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Video software

Comcast Media Center Making MPEG-4 Play

The Comcast Media Center (CMC) is on the cusp of entering the MPEG-4 era and adopting a video compression scheme that's roughly twice as efficient as MPEG-2.

Rather than kicking things off with linear/broadcast programming, the Colorado-based entity will begin its MPEG-4 foray with video-on-demand (VOD). (See CMC Adding MPEG-4.)

Today, the CMC delivers more than 8,000 VOD "programming assets" (i.e., movies, television shows, and video shorts) in MPEG-2 format each month to more than 20 of the "top" cable MSOs, including Comcast Corp. (Nasdaq: CMCSA, CMCSK).

The CMC said it expects to begin transporting VOD titles in MPEG-4 once it seals a new "definitive agreement" with SES Americom , which operates IP-Prime, a "turnkey" IPTV platform that distributes 45 high-definition television channels and another 260 channels in standard-definition. SES Americom expects to add the VOD option in the fourth quarter of 2008.

"This collaboration with CMC extends our relationship, which, until now, has primarily focused on SES Americom's satellite distribution of their services," says IP-Prime president Bill Squadron, in a statement.

Once the deal with SES Americom is consummated, programmers will be able to tap the CMC's content management platform to deliver content in MPEG-2 and/or MPEG-4 format to cable systems. However, the CMC has yet to sign up any programmers for the new MPEG-4-based VOD service.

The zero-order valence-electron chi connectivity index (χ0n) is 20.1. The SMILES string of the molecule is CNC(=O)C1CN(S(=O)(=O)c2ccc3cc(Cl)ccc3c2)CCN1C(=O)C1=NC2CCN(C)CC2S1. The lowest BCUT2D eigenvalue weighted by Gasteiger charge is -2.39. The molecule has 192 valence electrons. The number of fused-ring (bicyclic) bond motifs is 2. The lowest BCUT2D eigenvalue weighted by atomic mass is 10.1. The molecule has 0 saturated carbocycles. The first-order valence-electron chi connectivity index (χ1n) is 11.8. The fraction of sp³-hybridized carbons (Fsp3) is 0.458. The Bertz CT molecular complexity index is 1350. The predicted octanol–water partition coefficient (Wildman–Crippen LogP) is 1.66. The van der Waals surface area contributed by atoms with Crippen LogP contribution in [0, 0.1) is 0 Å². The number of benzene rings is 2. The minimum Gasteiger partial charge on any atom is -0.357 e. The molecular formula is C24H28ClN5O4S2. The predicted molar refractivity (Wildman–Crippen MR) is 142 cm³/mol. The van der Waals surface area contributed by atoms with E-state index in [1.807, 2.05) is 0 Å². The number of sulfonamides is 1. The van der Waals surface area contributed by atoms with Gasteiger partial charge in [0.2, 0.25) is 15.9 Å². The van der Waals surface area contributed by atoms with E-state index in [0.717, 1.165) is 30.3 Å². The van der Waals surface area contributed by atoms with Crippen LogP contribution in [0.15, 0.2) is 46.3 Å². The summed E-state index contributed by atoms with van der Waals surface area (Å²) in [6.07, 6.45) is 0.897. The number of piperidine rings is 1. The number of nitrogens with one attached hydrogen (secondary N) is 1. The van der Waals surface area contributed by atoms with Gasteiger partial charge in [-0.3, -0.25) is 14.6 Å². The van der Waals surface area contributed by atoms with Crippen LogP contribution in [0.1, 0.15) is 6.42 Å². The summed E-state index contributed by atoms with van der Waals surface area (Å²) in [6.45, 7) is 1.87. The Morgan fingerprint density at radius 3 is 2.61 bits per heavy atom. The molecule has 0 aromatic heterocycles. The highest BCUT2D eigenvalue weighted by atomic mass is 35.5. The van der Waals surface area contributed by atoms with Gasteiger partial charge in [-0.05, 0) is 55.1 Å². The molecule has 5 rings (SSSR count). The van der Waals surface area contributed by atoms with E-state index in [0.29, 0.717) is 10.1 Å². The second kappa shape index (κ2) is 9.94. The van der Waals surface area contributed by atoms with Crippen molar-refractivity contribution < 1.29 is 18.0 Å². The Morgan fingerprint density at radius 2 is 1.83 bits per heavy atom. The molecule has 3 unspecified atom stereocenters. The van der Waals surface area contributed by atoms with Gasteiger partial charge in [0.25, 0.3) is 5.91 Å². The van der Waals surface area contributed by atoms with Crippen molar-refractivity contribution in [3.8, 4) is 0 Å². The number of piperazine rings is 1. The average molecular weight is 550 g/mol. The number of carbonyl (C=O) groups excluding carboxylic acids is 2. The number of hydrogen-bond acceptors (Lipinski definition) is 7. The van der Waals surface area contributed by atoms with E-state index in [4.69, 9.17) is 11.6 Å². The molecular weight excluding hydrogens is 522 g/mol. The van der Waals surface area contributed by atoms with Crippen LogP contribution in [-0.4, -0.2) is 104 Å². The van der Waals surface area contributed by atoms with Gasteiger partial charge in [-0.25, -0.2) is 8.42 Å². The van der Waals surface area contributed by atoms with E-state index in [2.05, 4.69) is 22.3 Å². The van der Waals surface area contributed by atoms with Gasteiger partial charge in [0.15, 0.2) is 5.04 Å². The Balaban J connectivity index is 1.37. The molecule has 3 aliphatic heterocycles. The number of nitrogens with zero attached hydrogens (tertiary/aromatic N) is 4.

But programmers are starting to give MPEG-4 a go as they seek out ways to distribute their fare more efficiently to cable operators and other video service affiliates. Two premium programmers -- HBO and Starz Entertainment LLC -- have already made significant plans to distribute linear programming (i.e., regular broadcast programming) in the MPEG-4 format but have not announced any definitive plans to distribute VOD titles using the advanced compression scheme. (See HBO Bets Big on MPEG-4 and Starz Aligns on MPEG-4 .)

The CMC, meanwhile, has not yet announced any support for linear MPEG-4, but it's "monitoring the MPEG-4 situation," says a spokesman.

Comcast, of course, is an operator that stands to benefit the most from the CMC's coming MPEG-4 VOD platform. In January, the MSO introduced "Project Infinity," an initiative that aims to offer more than 1,000 HD-VOD choices by year's end. Comcast expects to offer more than 6,000 on-demand movies per month, with more than half in high-def, sometime next year. (See Comcast Launches 'Project Infinity'.)

The big challenge with MPEG-4 adoption is the fact that most deployed digital cable boxes can only decode MPEG-2 signals. However, several new models from primary suppliers such as Motorola Inc. (NYSE: MOT), Cisco Systems Inc. (Nasdaq: CSCO), and Pace Micro Technology will support both codecs.

Comcast was not immediately available to detail its MPEG-4 programming plans, but industry observers have suggested that operators could spur demand for the new boxes by marketing MPEG-4-heavy programming tiers. Motorola, meanwhile, has put forth the notion that switched digital video (SDV) technology could play an important role in cable's introduction of MPEG-4.

— Jeff Baumgartner, Site Editor, Cable Digital News




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